Northeast Regional Contracting Coalition

New player gets down to business

Ask the folks at Northeast Regional Contracting Coalition about their newly formed organization, and they’ll tell you it’s more of an initiative. “The Northeast Regional Contracting Coalition is in large measure a demonstration project whereby membership can explore the practical application of committed contract volume to pricing power,” says Joe DiPaolo, chief supply chain officer, of New Jersey-based Atlantic Health. Indeed, as the coalition approaches its one-year anniversary, its members continue to lay the groundwork and move market share, thereby driving greater price efficiencies. The Journal of Healthcare Contracting recently interviewed DiPaolo for a glimpse of where the coalition is heading as it carves a new niche in the healthcare industry.

The Journal of Healthcare Contracting: When was the Northeast Regional Contracting Coalition started?

Joe DiPaolo: February 2010.

JHC: What was the founders’ initial goal when they established the purchasing coalition?

DiPaolo: The coalition was started as an attempt to use the collective purchasing power of the membership to drive additional price advantage for medical supplies. To date, there are eight members across the Northeast, and we are open to new members joining.

JHC: How is the Northeast Regional Contracting Coalition laying its groundwork? What steps are its leaders taking to ensure it will flourish in years to come?

DiPaolo: For most of us, this is our first experience with this type of purchasing coalition. As a relatively young initiative, we continue to develop the rules of engagement. The supply chain leadership of each IDN works hand in hand with MedAssets to ensure that we are comfortable with our goals and operating well within the established legal guidelines.

JHC: What goals does the coalition hope to accomplish in its first five years?

DiPaolo: Goals include a more efficient value analysis process; a streamlined contracting process; the inclusion of greater non-price value-adds; and a wider feedback loop for each of the suppliers/products reviewed.

JHC: What advantages do you anticipate Northeast Regional Contracting Coalition will offer its members in the upcoming years?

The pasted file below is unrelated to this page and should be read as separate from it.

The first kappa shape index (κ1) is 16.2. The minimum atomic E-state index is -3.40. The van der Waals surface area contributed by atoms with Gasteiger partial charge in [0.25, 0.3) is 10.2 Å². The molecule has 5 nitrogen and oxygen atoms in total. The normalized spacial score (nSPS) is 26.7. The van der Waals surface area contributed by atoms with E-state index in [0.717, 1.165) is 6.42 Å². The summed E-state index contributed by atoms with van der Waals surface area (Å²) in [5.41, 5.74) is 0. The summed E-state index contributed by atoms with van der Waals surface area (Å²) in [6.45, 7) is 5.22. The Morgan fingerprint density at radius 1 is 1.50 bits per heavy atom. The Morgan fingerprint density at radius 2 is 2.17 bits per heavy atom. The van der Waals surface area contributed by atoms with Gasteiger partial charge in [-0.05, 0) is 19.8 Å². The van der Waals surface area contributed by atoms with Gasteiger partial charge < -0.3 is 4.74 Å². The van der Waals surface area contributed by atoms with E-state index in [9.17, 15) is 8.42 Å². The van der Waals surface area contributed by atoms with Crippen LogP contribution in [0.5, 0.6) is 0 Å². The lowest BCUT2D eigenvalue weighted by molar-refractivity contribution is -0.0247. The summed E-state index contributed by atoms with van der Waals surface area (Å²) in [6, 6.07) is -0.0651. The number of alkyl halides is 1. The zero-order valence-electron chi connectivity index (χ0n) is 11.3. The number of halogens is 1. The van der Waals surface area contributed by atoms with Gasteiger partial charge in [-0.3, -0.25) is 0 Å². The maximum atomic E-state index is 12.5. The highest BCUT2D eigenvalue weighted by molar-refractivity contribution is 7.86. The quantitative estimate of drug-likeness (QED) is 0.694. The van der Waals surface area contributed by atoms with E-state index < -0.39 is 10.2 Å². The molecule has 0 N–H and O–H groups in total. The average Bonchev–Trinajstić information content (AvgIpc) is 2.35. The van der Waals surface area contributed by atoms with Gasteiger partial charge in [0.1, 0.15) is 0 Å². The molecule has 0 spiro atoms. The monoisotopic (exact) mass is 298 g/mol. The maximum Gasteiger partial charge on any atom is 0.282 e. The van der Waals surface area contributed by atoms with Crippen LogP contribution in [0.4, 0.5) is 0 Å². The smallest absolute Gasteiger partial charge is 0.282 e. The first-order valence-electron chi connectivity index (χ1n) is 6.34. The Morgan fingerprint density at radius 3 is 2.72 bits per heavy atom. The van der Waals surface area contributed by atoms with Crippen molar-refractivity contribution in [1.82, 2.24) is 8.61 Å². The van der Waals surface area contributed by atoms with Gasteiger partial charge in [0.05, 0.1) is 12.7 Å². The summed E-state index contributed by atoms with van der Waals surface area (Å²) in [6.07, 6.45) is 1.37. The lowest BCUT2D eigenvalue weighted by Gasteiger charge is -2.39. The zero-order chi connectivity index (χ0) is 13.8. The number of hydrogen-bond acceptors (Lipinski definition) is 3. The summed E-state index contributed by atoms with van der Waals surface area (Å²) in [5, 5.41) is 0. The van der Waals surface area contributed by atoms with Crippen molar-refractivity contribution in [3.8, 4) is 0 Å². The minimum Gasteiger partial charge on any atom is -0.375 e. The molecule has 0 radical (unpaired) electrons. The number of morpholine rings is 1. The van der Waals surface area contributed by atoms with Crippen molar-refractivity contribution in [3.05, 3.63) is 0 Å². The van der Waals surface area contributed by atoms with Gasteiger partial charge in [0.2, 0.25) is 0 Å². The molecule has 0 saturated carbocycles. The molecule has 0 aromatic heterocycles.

DiPaolo: In short, we hope to drive greater price efficiencies by leveraging our GPO’s vendor relationships and our ability to move market share to those suppliers who offer us the greatest price advantage.

JHC: How much savings do you expect your regional purchasing coalition to realize in its first 12 months?

DiPaolo: This is difficult to say. We all accept that any price improvement that results from the coalition is likely something we could not have achieved as standalone facilities.

JHC: How will being part of a regional purchasing coalition enable your members to leverage their buying power? Is this something your members should become better and smarter at over the years?

DiPaolo: The jury is still out, but the concepts of collective purchasing power have been played out in healthcare and other industries. In theory, the members and suppliers will learn from each engagement, and new strategies and tactics will likely be employed in order to achieve the same level of success.

JHC: Can you explain the process whereby your supply chain executives meet and make their decisions? How often do you meet and how do you arrive at purchasing decisions? (Is there a full-time staff dedicated to the regional purchasing coalition?)

DiPaolo: The meeting schedule has been fluid to date. We have been able to alternate between regular conference calls and meetings, and [meeting face-to-face] at a central location. An agenda is created and specific categories are discussed. Assignments are made and carried out through the meetings. Discussions are lively and participation is never an issue. There is no dedicated staff at this point, but the growing workload of formal analysis suggests that we may need to establish a staff to perform some of the more labor-intensive tasks.

JHC: Does the purchasing coalition only work off of the GPO’s contracts? If so, why? If not, please explain.

DiPaolo: To date, we have explored GPO contracts as the baseline for further negotiation. This strategy is most expedient as we are all operating from a shared vantage point and all of the players are incentivized to drive toward successful outcomes. It is the most practical approach.

JHC: How will you ensure that the interests of each of your facilities are considered and that each facility’s needs are met?

DiPaolo: Each IDN has the ability to participate or opt out if the cost outweighs the benefit. There may be any number of reasons for opting out. The member is allowed to freely make that decision. In those cases, the group determines the best way to move forward.

JHC: How difficult does it appear to be to get buy-in from each of your facility’s physicians and staff when it comes to purchasing off the coalition’s contracts?

DiPaolo: Every facility, like every category, has its own challenges. There is really no magic behind the traditional supply chain task of sourcing and implementing solutions, which require end-user acceptance.

JHC: If you could change one thing about the way your purchasing coalition works, what would that be?

DiPaolo: So many products, so little time. We could use more hours in the day!

 

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